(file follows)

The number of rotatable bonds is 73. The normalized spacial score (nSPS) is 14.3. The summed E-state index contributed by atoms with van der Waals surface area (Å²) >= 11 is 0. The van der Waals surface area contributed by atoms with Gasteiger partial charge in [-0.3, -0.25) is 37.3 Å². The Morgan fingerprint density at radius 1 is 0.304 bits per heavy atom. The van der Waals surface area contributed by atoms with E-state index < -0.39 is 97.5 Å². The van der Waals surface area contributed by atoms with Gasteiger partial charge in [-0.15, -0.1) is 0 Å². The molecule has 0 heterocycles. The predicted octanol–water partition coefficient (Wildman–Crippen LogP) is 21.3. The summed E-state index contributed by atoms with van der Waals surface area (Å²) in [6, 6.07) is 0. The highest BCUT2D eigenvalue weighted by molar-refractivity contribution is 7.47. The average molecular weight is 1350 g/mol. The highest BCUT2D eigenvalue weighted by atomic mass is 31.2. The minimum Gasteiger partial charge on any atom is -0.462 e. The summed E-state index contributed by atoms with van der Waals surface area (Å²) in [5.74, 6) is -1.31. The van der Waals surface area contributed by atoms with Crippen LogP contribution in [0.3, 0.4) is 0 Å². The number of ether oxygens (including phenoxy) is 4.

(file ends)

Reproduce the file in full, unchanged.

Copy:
The number of rotatable bonds is 73. The normalized spacial score (nSPS) is 14.3. The summed E-state index contributed by atoms with van der Waals surface area (Å²) >= 11 is 0. The van der Waals surface area contributed by atoms with Gasteiger partial charge in [-0.3, -0.25) is 37.3 Å². The Morgan fingerprint density at radius 1 is 0.304 bits per heavy atom. The van der Waals surface area contributed by atoms with E-state index < -0.39 is 97.5 Å². The van der Waals surface area contributed by atoms with Gasteiger partial charge in [-0.15, -0.1) is 0 Å². The molecule has 0 heterocycles. The predicted octanol–water partition coefficient (Wildman–Crippen LogP) is 21.3. The summed E-state index contributed by atoms with van der Waals surface area (Å²) in [6, 6.07) is 0. The highest BCUT2D eigenvalue weighted by molar-refractivity contribution is 7.47. The average molecular weight is 1350 g/mol. The highest BCUT2D eigenvalue weighted by atomic mass is 31.2. The minimum Gasteiger partial charge on any atom is -0.462 e. The summed E-state index contributed by atoms with van der Waals surface area (Å²) in [5.74, 6) is -1.31. The van der Waals surface area contributed by atoms with Crippen LogP contribution in [0.3, 0.4) is 0 Å². The number of ether oxygens (including phenoxy) is 4.